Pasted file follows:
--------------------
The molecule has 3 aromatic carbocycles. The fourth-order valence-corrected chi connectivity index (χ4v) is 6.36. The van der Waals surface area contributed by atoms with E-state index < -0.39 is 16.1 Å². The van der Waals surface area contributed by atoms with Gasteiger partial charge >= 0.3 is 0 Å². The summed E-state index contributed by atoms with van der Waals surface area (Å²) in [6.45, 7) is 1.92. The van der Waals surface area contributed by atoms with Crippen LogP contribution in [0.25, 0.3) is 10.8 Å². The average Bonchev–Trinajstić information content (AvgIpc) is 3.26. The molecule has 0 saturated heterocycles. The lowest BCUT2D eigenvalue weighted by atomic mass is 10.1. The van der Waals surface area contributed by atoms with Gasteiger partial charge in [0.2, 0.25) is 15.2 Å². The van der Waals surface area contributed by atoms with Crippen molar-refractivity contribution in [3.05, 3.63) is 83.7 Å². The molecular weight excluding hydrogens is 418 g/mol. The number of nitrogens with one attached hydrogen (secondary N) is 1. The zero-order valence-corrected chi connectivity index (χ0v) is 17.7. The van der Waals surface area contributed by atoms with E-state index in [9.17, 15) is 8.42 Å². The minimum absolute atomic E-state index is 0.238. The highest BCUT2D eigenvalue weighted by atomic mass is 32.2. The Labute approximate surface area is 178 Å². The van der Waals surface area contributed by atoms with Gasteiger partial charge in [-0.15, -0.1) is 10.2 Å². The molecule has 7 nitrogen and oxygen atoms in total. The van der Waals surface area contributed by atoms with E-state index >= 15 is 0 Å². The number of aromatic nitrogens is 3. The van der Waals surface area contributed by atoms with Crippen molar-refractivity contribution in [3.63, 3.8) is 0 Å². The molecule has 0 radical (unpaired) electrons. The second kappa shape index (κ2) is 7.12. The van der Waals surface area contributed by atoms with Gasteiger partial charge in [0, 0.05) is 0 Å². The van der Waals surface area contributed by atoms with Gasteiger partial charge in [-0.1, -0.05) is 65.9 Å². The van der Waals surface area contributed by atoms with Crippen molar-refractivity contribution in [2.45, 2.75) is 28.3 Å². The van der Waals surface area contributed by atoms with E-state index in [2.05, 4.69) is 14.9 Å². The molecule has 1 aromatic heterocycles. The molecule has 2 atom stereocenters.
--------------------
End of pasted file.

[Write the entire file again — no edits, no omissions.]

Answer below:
The molecule has 3 aromatic carbocycles. The fourth-order valence-corrected chi connectivity index (χ4v) is 6.36. The van der Waals surface area contributed by atoms with E-state index < -0.39 is 16.1 Å². The van der Waals surface area contributed by atoms with Gasteiger partial charge >= 0.3 is 0 Å². The summed E-state index contributed by atoms with van der Waals surface area (Å²) in [6.45, 7) is 1.92. The van der Waals surface area contributed by atoms with Crippen LogP contribution in [0.25, 0.3) is 10.8 Å². The average Bonchev–Trinajstić information content (AvgIpc) is 3.26. The molecule has 0 saturated heterocycles. The lowest BCUT2D eigenvalue weighted by atomic mass is 10.1. The van der Waals surface area contributed by atoms with Gasteiger partial charge in [0.2, 0.25) is 15.2 Å². The van der Waals surface area contributed by atoms with Crippen molar-refractivity contribution in [3.05, 3.63) is 83.7 Å². The molecular weight excluding hydrogens is 418 g/mol. The number of nitrogens with one attached hydrogen (secondary N) is 1. The zero-order valence-corrected chi connectivity index (χ0v) is 17.7. The van der Waals surface area contributed by atoms with E-state index in [9.17, 15) is 8.42 Å². The minimum absolute atomic E-state index is 0.238. The highest BCUT2D eigenvalue weighted by atomic mass is 32.2. The Labute approximate surface area is 178 Å². The van der Waals surface area contributed by atoms with Gasteiger partial charge in [-0.15, -0.1) is 10.2 Å². The molecule has 7 nitrogen and oxygen atoms in total. The van der Waals surface area contributed by atoms with E-state index >= 15 is 0 Å². The number of aromatic nitrogens is 3. The van der Waals surface area contributed by atoms with Crippen molar-refractivity contribution in [3.63, 3.8) is 0 Å². The molecule has 0 radical (unpaired) electrons. The second kappa shape index (κ2) is 7.12. The van der Waals surface area contributed by atoms with Gasteiger partial charge in [0, 0.05) is 0 Å². The van der Waals surface area contributed by atoms with Gasteiger partial charge in [-0.1, -0.05) is 65.9 Å². The van der Waals surface area contributed by atoms with Crippen molar-refractivity contribution in [2.45, 2.75) is 28.3 Å². The van der Waals surface area contributed by atoms with E-state index in [2.05, 4.69) is 14.9 Å². The molecule has 1 aromatic heterocycles. The molecule has 2 atom stereocenters.